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His coaches may have cringed when they learned they would be defending a triple-option offense in the Sun Bowl, but Utah safety Greg Bird was thrilled.

That's because Georgia Tech's unconventional scheme makes Bird valuable to the Utes, as a versatile player and good tackler who's generally left out when his team faces a traditional offense. A senior who became a special-teams star during his Utah career, Bird will have one last chance to play a significant role, which he views as a chance to "go out big."

That means limiting the Yellow Jackets to relatively little numbers, in points and rushing yardage. Georgia Tech's offense vs. Utah's defense is a fascinating matchup, because of the Utes' mixed results against the option attacks of Air Force and Navy in recent years and Tech's struggles in bowl games in coach Paul Johnson's first three seasons at the school.

Johnson had just left Navy for his new job in December 2007 when Utah met the Midshipmen in the Poinsettia Bowl. Navy gained 438 total yards in a 35-32 defeat. The Yellow Jackets have not produced anything resembling those numbers in Johnson's bowl losses to LSU, Iowa and Air Force.

The Utes hope that's a continuing trend, based on the theory that having more than one week to prepare for an unusual offense gives defenses an advantage. Ute defensive coordinator Kalani Sitake believes the extra time enables the scout team to become more adept in executing the option, providing a better simulation for the defense.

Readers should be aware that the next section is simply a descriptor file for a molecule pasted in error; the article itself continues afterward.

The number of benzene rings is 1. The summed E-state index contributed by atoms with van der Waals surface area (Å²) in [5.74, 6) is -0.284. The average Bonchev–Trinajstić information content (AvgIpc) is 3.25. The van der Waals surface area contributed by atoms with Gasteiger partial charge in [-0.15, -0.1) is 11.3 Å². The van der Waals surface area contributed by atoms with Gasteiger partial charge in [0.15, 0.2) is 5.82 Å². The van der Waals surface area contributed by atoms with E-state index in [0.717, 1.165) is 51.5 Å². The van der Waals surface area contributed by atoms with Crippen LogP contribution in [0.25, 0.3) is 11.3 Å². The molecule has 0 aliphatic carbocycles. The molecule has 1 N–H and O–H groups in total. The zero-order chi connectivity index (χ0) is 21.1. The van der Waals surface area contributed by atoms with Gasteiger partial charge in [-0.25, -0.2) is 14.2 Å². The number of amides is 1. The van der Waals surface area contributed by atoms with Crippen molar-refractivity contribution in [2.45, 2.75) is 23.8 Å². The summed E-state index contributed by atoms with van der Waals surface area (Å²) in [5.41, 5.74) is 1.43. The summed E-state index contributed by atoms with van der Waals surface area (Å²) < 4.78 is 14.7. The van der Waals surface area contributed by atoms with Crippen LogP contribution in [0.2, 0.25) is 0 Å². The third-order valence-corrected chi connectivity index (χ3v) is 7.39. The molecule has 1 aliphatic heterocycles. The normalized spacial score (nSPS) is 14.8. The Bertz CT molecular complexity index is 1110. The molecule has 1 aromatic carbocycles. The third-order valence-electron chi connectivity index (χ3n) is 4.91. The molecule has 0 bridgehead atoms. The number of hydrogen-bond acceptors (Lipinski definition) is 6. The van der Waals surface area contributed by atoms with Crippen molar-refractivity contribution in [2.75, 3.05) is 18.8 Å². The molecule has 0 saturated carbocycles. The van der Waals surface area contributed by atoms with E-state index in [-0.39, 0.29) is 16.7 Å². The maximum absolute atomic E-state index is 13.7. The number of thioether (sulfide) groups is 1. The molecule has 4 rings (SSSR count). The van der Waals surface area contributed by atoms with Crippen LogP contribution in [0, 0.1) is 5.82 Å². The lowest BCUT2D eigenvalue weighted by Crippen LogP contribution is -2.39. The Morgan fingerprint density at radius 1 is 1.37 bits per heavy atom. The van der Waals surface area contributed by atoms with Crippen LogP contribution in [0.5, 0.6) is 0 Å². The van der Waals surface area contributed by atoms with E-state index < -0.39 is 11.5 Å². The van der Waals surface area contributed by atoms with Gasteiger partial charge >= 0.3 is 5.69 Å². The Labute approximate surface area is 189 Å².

"It's not such a shock when you go into the game," Sitake said.

Then again, the Utes struggled against Navy in '07, when Gary Andersen was coordinating the defense. A study of Utah's defense against Air Force in Mountain West Conference games over the past decade shows wild variation. The Utes allowed only 53 rushing yards and 191 total yards in their unbeaten season of 2008, but gave up 411 total yards while holding on for a 28-23 victory last year, when they improved to 8-0 at the time.

In any case, the Utes apparently intend to stick with their usual method of defending the option. They will employ Bird as a third safety, basically functioning as a linebacker. "I'm pretty excited about that, looking back on how I played last year," said Bird, who made three tackles and forced a fumble against Air Force.

Of course, he accounts for only 9 percent of the defense. "All 11 guys have to play their responsibility; don't try to do anybody else's job," said coach Kyle Whittingham. "If you have a breakdown anywhere, you're going to be in trouble."

Anchored by All-Pac-12 linemen Star Lotulelei and Derrick Shelby, the Utes rank seventh in the country in rushing defense, allowing 97 yards per game. But they have faced only a few run-oriented offenses. Georgia Tech is third in rushing offense at 316 yards, while mixing in just enough passing to be dangerous.

"They try to lull you to sleep," Bird said.

The Yellow Jackets' offensive players seemingly have sleepwalked through their past three bowl appearances — part of a six-game postseason losing streak that began with a 38-10 loss to Utah in the 2005 Emerald Bowl. In Johnson's era, they've averaged only 8 points and 267 total yards.

So Tech will be determined to get going in the Sun Bowl, while Sitake is welcoming a chance to prepare for something other than the pass-happy offenses of the Pac-12.

"It's going to be smash-mouth football," he said. "Hopefully, we can show that we're a tough group — and also disciplined."

kkragthorpe@sltrib.comTwitter: @tribkurt —

Utes vs. option

Utah's best and worst defensive performances against Air Force's option offense in recent years:

Year • Yards Points Ute record

2008 • 191 23 13-0

2005 • 485 35 7-5